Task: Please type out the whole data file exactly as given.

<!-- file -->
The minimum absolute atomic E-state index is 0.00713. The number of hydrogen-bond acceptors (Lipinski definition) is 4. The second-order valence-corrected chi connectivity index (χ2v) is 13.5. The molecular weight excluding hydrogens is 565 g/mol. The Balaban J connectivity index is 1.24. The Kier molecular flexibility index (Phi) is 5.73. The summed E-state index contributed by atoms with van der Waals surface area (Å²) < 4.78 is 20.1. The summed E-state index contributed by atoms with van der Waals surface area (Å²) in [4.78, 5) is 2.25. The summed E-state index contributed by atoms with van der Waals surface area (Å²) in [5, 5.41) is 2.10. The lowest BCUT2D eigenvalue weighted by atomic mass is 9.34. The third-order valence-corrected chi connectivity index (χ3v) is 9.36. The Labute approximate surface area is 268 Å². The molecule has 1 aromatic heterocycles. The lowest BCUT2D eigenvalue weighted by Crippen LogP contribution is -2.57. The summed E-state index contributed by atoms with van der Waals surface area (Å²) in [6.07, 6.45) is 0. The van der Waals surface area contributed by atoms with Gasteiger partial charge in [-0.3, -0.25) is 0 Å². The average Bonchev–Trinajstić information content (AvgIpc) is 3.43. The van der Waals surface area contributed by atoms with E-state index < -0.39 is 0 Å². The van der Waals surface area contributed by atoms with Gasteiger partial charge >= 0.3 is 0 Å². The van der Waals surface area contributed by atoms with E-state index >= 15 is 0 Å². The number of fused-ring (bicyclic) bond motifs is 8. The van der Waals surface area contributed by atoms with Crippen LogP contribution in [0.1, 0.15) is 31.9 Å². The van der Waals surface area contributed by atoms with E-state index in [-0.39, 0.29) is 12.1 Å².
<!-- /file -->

The minimum absolute atomic E-state index is 0.00713. The number of hydrogen-bond acceptors (Lipinski definition) is 4. The second-order valence-corrected chi connectivity index (χ2v) is 13.5. The molecular weight excluding hydrogens is 565 g/mol. The Balaban J connectivity index is 1.24. The Kier molecular flexibility index (Phi) is 5.73. The summed E-state index contributed by atoms with van der Waals surface area (Å²) < 4.78 is 20.1. The summed E-state index contributed by atoms with van der Waals surface area (Å²) in [4.78, 5) is 2.25. The summed E-state index contributed by atoms with van der Waals surface area (Å²) in [5, 5.41) is 2.10. The lowest BCUT2D eigenvalue weighted by atomic mass is 9.34. The third-order valence-corrected chi connectivity index (χ3v) is 9.36. The Labute approximate surface area is 268 Å². The molecule has 1 aromatic heterocycles. The lowest BCUT2D eigenvalue weighted by Crippen LogP contribution is -2.57. The summed E-state index contributed by atoms with van der Waals surface area (Å²) in [6.07, 6.45) is 0. The van der Waals surface area contributed by atoms with Gasteiger partial charge in [-0.3, -0.25) is 0 Å². The average Bonchev–Trinajstić information content (AvgIpc) is 3.43. The van der Waals surface area contributed by atoms with E-state index < -0.39 is 0 Å². The van der Waals surface area contributed by atoms with Gasteiger partial charge >= 0.3 is 0 Å². The van der Waals surface area contributed by atoms with E-state index >= 15 is 0 Å². The number of fused-ring (bicyclic) bond motifs is 8. The van der Waals surface area contributed by atoms with Crippen LogP contribution in [0.1, 0.15) is 31.9 Å². The van der Waals surface area contributed by atoms with E-state index in [-0.39, 0.29) is 12.1 Å².